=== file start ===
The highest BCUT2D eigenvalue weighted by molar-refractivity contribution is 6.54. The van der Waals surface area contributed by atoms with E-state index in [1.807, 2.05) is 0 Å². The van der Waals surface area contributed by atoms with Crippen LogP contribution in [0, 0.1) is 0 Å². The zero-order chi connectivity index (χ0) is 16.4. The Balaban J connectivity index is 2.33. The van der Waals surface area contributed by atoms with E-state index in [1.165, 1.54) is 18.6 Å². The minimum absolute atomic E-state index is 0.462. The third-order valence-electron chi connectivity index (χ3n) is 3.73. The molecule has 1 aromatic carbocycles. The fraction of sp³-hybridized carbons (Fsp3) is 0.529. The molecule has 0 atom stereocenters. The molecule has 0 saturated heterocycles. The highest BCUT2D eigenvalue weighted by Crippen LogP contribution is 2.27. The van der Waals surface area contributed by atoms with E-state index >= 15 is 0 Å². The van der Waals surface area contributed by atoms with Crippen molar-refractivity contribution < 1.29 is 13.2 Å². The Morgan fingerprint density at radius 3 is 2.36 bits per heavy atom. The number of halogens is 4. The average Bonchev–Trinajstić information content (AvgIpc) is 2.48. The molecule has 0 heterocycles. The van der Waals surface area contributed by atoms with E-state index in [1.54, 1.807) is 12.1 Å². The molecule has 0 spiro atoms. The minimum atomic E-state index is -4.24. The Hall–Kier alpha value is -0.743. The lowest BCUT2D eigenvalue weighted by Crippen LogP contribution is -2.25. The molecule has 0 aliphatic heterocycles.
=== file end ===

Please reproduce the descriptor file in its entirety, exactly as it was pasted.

The highest BCUT2D eigenvalue weighted by molar-refractivity contribution is 6.54. The van der Waals surface area contributed by atoms with E-state index in [1.807, 2.05) is 0 Å². The van der Waals surface area contributed by atoms with Crippen LogP contribution in [0, 0.1) is 0 Å². The zero-order chi connectivity index (χ0) is 16.4. The Balaban J connectivity index is 2.33. The van der Waals surface area contributed by atoms with E-state index in [1.165, 1.54) is 18.6 Å². The minimum absolute atomic E-state index is 0.462. The third-order valence-electron chi connectivity index (χ3n) is 3.73. The molecule has 1 aromatic carbocycles. The fraction of sp³-hybridized carbons (Fsp3) is 0.529. The molecule has 0 atom stereocenters. The molecule has 0 saturated heterocycles. The highest BCUT2D eigenvalue weighted by Crippen LogP contribution is 2.27. The van der Waals surface area contributed by atoms with E-state index >= 15 is 0 Å². The van der Waals surface area contributed by atoms with Crippen molar-refractivity contribution < 1.29 is 13.2 Å². The Morgan fingerprint density at radius 3 is 2.36 bits per heavy atom. The number of halogens is 4. The average Bonchev–Trinajstić information content (AvgIpc) is 2.48. The molecule has 0 heterocycles. The van der Waals surface area contributed by atoms with E-state index in [1.54, 1.807) is 12.1 Å². The molecule has 0 spiro atoms. The minimum atomic E-state index is -4.24. The Hall–Kier alpha value is -0.743. The lowest BCUT2D eigenvalue weighted by Crippen LogP contribution is -2.25. The molecule has 0 aliphatic heterocycles.